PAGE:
Luc Sante

Luc Sante discusses his new book

Left: Cover of Luc Sante’s Folk Photography: The American Real-Photo Postcard, 1905–1930 (2009). Right: A real-photo postcard with the caption “Texas,” n.d.

Luc Sante is a writer and critic. The author of Low Life: Lures and Snares of Old New York (1991), Kill All Your Darlings: Pieces 1990–2005 (2007), and several other books, he is also visiting professor of writing and photography at Bard College. His latest effort, Folk Photography: The American Real-Photo Postcard, 1905–1930, is out now from Yeti Books.

MY COLLECTION OF REAL-PHOTO POSTCARDS is the result of a chance encounter on New York’s Astor Place, circa 1980, with a street peddler who had fished some forty cards out of the trash, ones that probably belonged to a man who had been at Vera Cruz in 1914 under General Pershing and brought back images of the event. I had never seen anything like them. I like old postcards, but these were actual photographs—printed in the darkroom, rather than lithographed—and it was immediately apparent they were unrehearsed history, unstaged and unposed.

I became immediately obsessed and quickly discovered that at the time you could find these photographs pretty easily, in junk stores and antique shops, and buy them for not much money—as little as a quarter or fifty cents. The range of things they depicted was exciting. I once claimed, and I don’t think I was wrong, that the only human activity I haven’t seen represented on a photo postcard is childbirth. I’ve seen just about everything else, including other bodily functions.

I’m a writer, of course, so everything in my world exists to be turned into a book. I began looking for the broadest range possible, the most marginal examples that were still beautiful photographs. Unlike many collectors, I like messy cards, ones that are damaged in such a way that the damage functions in concert with the image. I probably ended up with more disaster cards than anyone else—train wrecks, fires, floods.

The title I gave the book is more poetic than scientific and is meant to suggest several things. One is the grassroots, leaderless aspect to the postcards. Around 1900, small, portable Kodak cameras became widely available; in 1905, the postal rate for postcards was reduced to a penny; and rural free delivery was advancing at this time. All of a sudden, people everywhere were able to make and send these cards, and, strikingly, you get similar kinds of compositions being made simultaneously in Washington state and New Jersey. Second, I see them, in a nonacademic way, as a link in the chain that connects Civil War and government expedition photographers of the late nineteenth century to Walker Evans and his fellow Farm Security Administration photographers in the 1930s. Third, the popular documentary impulse these cards represent is similar to the “folk” music of the era, much of which was about news (think of songs about the Titanic or about railroad crashes and murder). The postcards and the music are not only about disseminating information but also about making something of it, meditating on important events.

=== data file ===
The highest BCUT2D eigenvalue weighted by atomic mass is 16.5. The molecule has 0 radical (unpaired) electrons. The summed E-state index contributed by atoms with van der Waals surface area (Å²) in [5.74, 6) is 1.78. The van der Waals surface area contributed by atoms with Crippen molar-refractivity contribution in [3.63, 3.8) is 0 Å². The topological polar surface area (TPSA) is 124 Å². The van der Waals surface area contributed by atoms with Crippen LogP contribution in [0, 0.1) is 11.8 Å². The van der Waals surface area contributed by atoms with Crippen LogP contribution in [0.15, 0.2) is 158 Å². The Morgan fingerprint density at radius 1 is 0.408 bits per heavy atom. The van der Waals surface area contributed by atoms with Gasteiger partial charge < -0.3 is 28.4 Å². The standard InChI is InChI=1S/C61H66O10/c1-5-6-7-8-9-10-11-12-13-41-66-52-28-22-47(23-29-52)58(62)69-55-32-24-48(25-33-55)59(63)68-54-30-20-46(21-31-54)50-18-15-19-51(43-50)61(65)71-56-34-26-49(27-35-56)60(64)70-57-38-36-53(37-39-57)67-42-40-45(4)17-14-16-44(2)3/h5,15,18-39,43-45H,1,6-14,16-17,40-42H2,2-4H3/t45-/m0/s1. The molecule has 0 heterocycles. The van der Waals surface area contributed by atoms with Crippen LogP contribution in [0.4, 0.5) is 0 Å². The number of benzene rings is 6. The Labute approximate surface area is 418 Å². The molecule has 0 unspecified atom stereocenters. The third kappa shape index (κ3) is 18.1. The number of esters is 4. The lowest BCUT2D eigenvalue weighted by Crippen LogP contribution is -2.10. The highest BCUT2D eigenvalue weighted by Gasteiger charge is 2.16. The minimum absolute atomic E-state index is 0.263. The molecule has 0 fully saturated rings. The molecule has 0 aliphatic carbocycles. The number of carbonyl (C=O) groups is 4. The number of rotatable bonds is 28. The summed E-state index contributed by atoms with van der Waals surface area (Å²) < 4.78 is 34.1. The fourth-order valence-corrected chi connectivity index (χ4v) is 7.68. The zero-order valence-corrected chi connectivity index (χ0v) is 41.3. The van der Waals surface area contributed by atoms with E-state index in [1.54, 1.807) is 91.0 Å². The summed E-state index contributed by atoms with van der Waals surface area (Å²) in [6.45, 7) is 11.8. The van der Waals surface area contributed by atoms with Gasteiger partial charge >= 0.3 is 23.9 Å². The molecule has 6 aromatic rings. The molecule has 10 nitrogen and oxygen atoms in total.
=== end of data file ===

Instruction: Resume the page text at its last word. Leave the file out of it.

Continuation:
In a way, I’m eager for somebody to pick a fight with me over the title; I’d love for discussion of real-photo postcards to become woven into other discussions of American photography. So far I’ve only had conversations about them with Jeff Rosenheim, the Metropolitan Museum curator who is in charge of the Walker Evans archive and mounted the exhibition last year of Evans’s postcard collection. Interestingly, Evans’s collection contains no more than three or four photo postcards. Is it the anxiety of influence? Or is it due to the fact that photo postcards essentially went underground for seventy-five years, whereas photo-litho cards were touted and discussed? It’s worth figuring out.

Art history aside, the visual culture this book presents has been, up until the past twenty years, generally neglected. This may be due in part to the fact that little documentation of this stuff was available. Alongside broader trends in visual education and more general generational changes, one development that has made a huge difference is the introduction of the scanner. If you examine photo books made before 2000 or so, the look of them was very unsatisfying. With scanners, you can incorporate the grit and the grain alongside the broad compositional outline of photographic images.

Scanners have allowed us to see anew entire collections of movie posters, say, or grocery-store awning paintings, all of which are as important as any other kind of documentation we may have about life in earlier times. It was just very difficult to reproduce these things before the scanner. Despite the recent inundation of “visual culture” studies, I think we’re really only at the beginning stages of a vast exploration of the popular visual culture created over the past few centuries.